Clermont Farm fire destroys historic buildings

Virginia
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When Bob Stieg got the call that the Clermont Farm in Clarke County, Va. was on fire, he didn’t know which buildings on the 360 acre property were impacted. 

Driving up to the farm, the CEO of the Clermont Foundation was relieved to see that it wasn’t the house. Then he saw the historical barn and corn crib were up in flames.

“They were a tremendous loss, both as historic buildings and as a center of operations for an active farm, a working farm that’s also an educational facility here at Clermont,” Stieg said.

According to Clarke County Fire Director Brian Lichty, dispatch first received a call at 5:15 a.m. from a passerby who saw a “glow” coming from the farm. Crews from Clarke, Frederick and Warren counties, as well as Winchester, arrived at about 5:30 a.m. 

Heavy winds–up to 40 miles per hour according to Stieg–propelled the fire, which burned intensely until about 9 a.m.

The 101-year-old barn and 168-year-old corn crib continued to smolder well into the afternoon.

While the majority of the farm’s cattle, pigs, and sheep were outside of the barn, 13 animals were trapped inside. Two sows, 10 piglets, and a newly purchased ram all died in the barn. 

Little of the barn is left, save for the stone foundation, a few charred timbers, the torched metal skeletons of the vehicles parked inside, and the tin roof, which Stieg says collapsed shortly after he arrived. Underneath the roof lies the farm’s tractor, just one of several major vehicles destroyed in the fire. 

While the loss is devastating, Stieg says the foundation needs to find alternatives quickly.

Although most of the animals live outdoors during the winter months, almost all of the animals that were killed were part of the Clarke County High School’s agriculture studies program. Students had raised the pigs that died and the foundation would need new animals and the resources to care for them to continue the educational programs.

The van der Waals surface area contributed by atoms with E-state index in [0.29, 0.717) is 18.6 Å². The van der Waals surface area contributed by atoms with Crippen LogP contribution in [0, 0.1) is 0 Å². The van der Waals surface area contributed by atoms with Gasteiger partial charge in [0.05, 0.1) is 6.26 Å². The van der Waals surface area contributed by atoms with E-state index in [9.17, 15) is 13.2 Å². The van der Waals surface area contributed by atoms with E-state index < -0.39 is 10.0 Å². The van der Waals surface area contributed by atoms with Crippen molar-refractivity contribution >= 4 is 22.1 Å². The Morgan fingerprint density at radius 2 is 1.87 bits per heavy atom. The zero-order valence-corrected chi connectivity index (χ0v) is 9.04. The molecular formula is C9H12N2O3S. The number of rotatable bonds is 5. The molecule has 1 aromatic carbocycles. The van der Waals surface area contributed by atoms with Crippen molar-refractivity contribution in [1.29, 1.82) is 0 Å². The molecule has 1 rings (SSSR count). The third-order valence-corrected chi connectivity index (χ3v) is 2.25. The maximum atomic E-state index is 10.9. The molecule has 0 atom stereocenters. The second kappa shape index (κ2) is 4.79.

But rebuilding may be a bit more complicated than simply building a barn.

For starters, the land and the buildings on the farm are owned by the Virginia Department of Historic Resources, while the farm itself is managed and funded by the Clermont Foundation.

Director of the Virginia Department of Historic Resources’ community services division David Edwards says he doesn’t know of any funding–federal or state–that could help with this sort of issue.

“The state does provide funding through insurance for the buildings themselves,” said Edwards. “But the content of the buildings are insured by the Clermont Foundation.”

Once funding is secured, the new buildings would need to meet both the modern commercial purposes of the farm, as well as the historical accuracy of the originals. 

Despite the loss, Joseph Whitehorne, the chairman of the Clermont Foundation’s board, says he’s trying to find a silver lining as they move forward.

One upside, he says, is that normally the Virginia Department of Historic Resources is advising private owners who go through historic property damage. But since the department owns the Clermont Farm, it is a chance to set a precedent for rebuilding after a disaster.

“We do have the opportunity in this tragedy to do something really right,” said Whitehorne. “To be a model to other people who experience this similar type of thing.”

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